We never took our clothes off to sleep or wash properly in the last few months of the war. As soon as the siren sounded we rushed out of the camp and down the drift mine. Sometimes to stop there until roll call (appel) next morning. Our working week was Monday to Saturday 8 a.m. to between 5 and 7 p.m. with a day off on Sunday one week and the next week half day Saturday and back to work Sunday at 8 a.m.
Back at the camp another search by the Goons to see if we had pinched anything from the days work in the factory but you could always fool the Hun. Then back to your hut for your main meal of the day; 300grams of potato bread; a litre of cabbage or turnip soup, and a tin of acorn coffee or mint tea. Then to bed too tired and weak to even bother to wash properly knowing that in a very short time the R.A.F would be back to knock a few more buildings down and make a few more holes to fill in.
To combat the lice the Germans shaved all the hair of our bodies – hair, arm, crutch and sprayed on a very vile smelling disinfectant, but the lice always won. They got in the seams of your clothes and in your one small blanket to lay their eggs. You had to go round the seams with a piece of lighted paper or wood until you could hear them crack. Just think, 60 men sitting on their bunks cracking lice eggs. It was like November 5th. The Germans use to say that the French worked, the Russians did little work, but that the British made work. How right they were.
One little incident with a bomb hole. There was one guard who hated the British, he said we had bombed his home town of Dresden. We called him Black Jack as he was always dressed in black leather clothes and black jack boots. He was about 60 years old. He treated us very badly, rifle butts in the back or a kick to try to make us work faster. One very wet morning he got very close to the edge of the hole and someone gave him a shove. He fell into the hole and all at once all the prisoners started to fill the hole in very quickly. The poor man was screaming as he thought he was going to be buried alive. But being British we had had our fun so we pulled him out, none the worse for it, and gave him some British cigs from our red cross parcels. He was a very different man after that. He said it was me who had pushed him and I got a week in the nick on bread and water without red cross parcel privileges. Three days later I was let out for some reason. We never found out why.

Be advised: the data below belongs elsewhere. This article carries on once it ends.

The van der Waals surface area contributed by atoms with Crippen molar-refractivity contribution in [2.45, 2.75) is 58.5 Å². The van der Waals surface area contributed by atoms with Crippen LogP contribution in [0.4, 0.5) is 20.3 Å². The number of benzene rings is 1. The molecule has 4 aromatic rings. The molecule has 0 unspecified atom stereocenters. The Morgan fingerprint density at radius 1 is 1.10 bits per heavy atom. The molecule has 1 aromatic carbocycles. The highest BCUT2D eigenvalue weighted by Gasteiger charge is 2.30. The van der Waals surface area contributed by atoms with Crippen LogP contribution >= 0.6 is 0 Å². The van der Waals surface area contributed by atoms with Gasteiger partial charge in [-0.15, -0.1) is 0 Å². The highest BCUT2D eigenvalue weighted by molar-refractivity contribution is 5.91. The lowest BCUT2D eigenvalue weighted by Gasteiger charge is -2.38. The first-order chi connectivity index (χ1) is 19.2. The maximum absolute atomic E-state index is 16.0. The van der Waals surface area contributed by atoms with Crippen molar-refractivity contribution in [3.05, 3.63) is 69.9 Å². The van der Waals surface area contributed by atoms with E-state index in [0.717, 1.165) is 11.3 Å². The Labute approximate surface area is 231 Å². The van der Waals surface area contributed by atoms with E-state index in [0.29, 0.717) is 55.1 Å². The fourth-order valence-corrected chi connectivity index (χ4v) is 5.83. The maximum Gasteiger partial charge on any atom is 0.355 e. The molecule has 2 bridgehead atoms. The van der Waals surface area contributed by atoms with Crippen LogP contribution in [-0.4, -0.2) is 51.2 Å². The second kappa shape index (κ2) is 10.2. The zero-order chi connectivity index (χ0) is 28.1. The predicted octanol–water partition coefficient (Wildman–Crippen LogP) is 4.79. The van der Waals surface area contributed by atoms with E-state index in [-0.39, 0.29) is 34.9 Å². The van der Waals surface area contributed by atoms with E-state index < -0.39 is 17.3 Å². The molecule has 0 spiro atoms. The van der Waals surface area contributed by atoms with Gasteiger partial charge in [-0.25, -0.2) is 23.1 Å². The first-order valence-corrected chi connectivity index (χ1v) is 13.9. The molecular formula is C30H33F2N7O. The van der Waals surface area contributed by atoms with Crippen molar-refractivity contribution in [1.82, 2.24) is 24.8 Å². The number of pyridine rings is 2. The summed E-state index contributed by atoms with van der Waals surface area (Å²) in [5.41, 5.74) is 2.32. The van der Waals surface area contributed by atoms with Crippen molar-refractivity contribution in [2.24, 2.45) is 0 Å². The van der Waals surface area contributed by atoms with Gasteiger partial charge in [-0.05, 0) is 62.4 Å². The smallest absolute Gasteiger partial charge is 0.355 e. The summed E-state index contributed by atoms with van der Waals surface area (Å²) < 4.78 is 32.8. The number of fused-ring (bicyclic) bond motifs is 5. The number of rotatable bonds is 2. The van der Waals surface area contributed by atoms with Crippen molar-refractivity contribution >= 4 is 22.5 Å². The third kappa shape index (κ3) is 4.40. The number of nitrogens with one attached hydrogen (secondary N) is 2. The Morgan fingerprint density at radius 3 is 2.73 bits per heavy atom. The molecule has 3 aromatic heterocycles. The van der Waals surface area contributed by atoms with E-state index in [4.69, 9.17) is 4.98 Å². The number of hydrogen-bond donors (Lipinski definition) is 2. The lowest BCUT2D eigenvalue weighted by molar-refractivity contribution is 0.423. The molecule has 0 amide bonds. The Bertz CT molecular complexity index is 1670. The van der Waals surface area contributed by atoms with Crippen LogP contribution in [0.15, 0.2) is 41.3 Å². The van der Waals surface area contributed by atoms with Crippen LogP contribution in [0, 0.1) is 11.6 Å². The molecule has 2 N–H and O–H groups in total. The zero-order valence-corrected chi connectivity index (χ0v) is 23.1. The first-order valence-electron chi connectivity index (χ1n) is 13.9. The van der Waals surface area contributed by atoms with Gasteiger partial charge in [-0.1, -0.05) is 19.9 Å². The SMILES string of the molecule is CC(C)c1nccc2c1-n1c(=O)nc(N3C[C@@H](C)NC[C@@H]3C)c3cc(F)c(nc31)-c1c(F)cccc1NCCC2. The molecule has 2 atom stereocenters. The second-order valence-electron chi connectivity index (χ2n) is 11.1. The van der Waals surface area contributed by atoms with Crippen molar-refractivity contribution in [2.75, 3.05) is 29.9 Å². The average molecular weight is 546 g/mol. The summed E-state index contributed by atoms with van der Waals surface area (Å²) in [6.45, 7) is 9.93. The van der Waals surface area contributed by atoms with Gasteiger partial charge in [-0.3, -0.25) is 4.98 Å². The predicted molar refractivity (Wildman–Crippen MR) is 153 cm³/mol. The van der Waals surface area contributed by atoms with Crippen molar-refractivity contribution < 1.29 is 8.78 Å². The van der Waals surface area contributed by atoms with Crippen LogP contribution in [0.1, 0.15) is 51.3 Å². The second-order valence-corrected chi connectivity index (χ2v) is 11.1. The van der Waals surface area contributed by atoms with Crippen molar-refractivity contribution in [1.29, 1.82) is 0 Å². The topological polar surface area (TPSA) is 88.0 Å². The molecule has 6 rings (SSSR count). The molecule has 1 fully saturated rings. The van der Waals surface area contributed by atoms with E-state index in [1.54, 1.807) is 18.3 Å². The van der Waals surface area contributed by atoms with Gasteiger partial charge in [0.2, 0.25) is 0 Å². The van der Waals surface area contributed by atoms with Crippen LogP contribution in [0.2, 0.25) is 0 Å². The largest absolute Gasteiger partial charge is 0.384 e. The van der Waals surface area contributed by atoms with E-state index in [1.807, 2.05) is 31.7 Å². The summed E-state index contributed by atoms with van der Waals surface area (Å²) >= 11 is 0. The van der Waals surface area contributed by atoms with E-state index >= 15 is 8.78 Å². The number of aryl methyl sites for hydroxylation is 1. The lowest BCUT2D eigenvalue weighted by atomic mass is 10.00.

Another sabotage job we managed to engineer was with the little train that brought the waste from the coal. It was like thick black sludge and after a short time it set hard. We had to tip the trucks and the sludge would run down the embankment and then we levelled it down. After a time we had to move the railway over so it was nearer the edge. We had to put long poles under the railway line and when the German guard gave the word every man gave a shove on the pole and the line moved over a few feet. One morning the train with all the loaded trucks came along the line and stopped near us P.O.W.s of all nationalities. Someone shouted the right word and the poles were under the line in a flash. Every man put his weight on the poles and over went the line, the engine and the trucks full of sludge down the embankment. This was about two weeks before the end of the war and they never got them up again.
The next day we had all new guards, apart from Black Jack who stayed. The day we were released we found him dead outside the camp hanging from a lamp-post. We think it was the Russians but were never sure. By now the Germans were beginning to think they had lost the war, as we could hear and see the flash of the Russians guns in the distance. They were getting nearer every day.
Having been released we were with the Russian Women’s Infantry and Russian men, for a week. They told us to sit down and rest whilst they went to the next town. There was a lot of gun firing and on return they brought us food and wine which they had pinched from the Germans. This went on for a whole week. We slept in empty houses or shops taken over by the Russians, until they handed us over to the Americans. We had to take all our clothes off and put them on a big fire. We were then de-loused and given a bath in hot water! The first for a very long time. We were given American uniforms and a hot meal with real white bread and good coffee. The following day we were put on a plane (Dakota) and sent to France and the British lines. Another de-louse and bath and a good British meal. Two days later we were on a Lancaster Bomber, twenty men to a plane.
After surviving the lice and bugs, being starved, bombed, kicked, hit with a rifle butt or stabbed with a bayonet, we could still sing and laugh. These men were tough. I looked around the plane – have you ever seen twenty men crying? There were tears in every mans eyes including my own. To see those white cliffs again for the second time in the war. Fifty years on the memory is still there. Lice—bugs-bombs-Hun-wet-cold-starved. But thank God I am still alive to tell the world.
PEACE – ENGLAND – HOME.